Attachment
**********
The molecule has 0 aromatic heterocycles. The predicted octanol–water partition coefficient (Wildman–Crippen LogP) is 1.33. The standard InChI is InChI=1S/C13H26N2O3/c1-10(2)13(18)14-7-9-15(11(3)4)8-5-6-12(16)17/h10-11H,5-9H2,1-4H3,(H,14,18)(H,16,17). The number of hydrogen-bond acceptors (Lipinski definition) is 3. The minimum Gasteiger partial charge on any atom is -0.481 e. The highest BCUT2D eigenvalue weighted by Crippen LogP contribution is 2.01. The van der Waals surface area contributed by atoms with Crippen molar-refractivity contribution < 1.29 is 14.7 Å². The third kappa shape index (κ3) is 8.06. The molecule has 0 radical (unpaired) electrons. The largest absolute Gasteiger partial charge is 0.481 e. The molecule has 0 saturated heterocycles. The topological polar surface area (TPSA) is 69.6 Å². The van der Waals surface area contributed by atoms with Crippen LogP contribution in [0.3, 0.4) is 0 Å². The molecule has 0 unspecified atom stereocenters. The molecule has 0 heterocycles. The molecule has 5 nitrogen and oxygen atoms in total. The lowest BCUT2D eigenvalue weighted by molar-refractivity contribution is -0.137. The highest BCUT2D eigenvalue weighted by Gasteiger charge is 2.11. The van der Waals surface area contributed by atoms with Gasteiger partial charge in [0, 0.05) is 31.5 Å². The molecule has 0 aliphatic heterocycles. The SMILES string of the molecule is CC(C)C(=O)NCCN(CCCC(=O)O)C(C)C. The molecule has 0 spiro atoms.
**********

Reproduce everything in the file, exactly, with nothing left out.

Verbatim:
The molecule has 0 aromatic heterocycles. The predicted octanol–water partition coefficient (Wildman–Crippen LogP) is 1.33. The standard InChI is InChI=1S/C13H26N2O3/c1-10(2)13(18)14-7-9-15(11(3)4)8-5-6-12(16)17/h10-11H,5-9H2,1-4H3,(H,14,18)(H,16,17). The number of hydrogen-bond acceptors (Lipinski definition) is 3. The minimum Gasteiger partial charge on any atom is -0.481 e. The highest BCUT2D eigenvalue weighted by Crippen LogP contribution is 2.01. The van der Waals surface area contributed by atoms with Crippen molar-refractivity contribution < 1.29 is 14.7 Å². The third kappa shape index (κ3) is 8.06. The molecule has 0 radical (unpaired) electrons. The largest absolute Gasteiger partial charge is 0.481 e. The molecule has 0 saturated heterocycles. The topological polar surface area (TPSA) is 69.6 Å². The van der Waals surface area contributed by atoms with Crippen LogP contribution in [0.3, 0.4) is 0 Å². The molecule has 0 unspecified atom stereocenters. The molecule has 0 heterocycles. The molecule has 5 nitrogen and oxygen atoms in total. The lowest BCUT2D eigenvalue weighted by molar-refractivity contribution is -0.137. The highest BCUT2D eigenvalue weighted by Gasteiger charge is 2.11. The van der Waals surface area contributed by atoms with Gasteiger partial charge in [0, 0.05) is 31.5 Å². The molecule has 0 aliphatic heterocycles. The SMILES string of the molecule is CC(C)C(=O)NCCN(CCCC(=O)O)C(C)C. The molecule has 0 spiro atoms.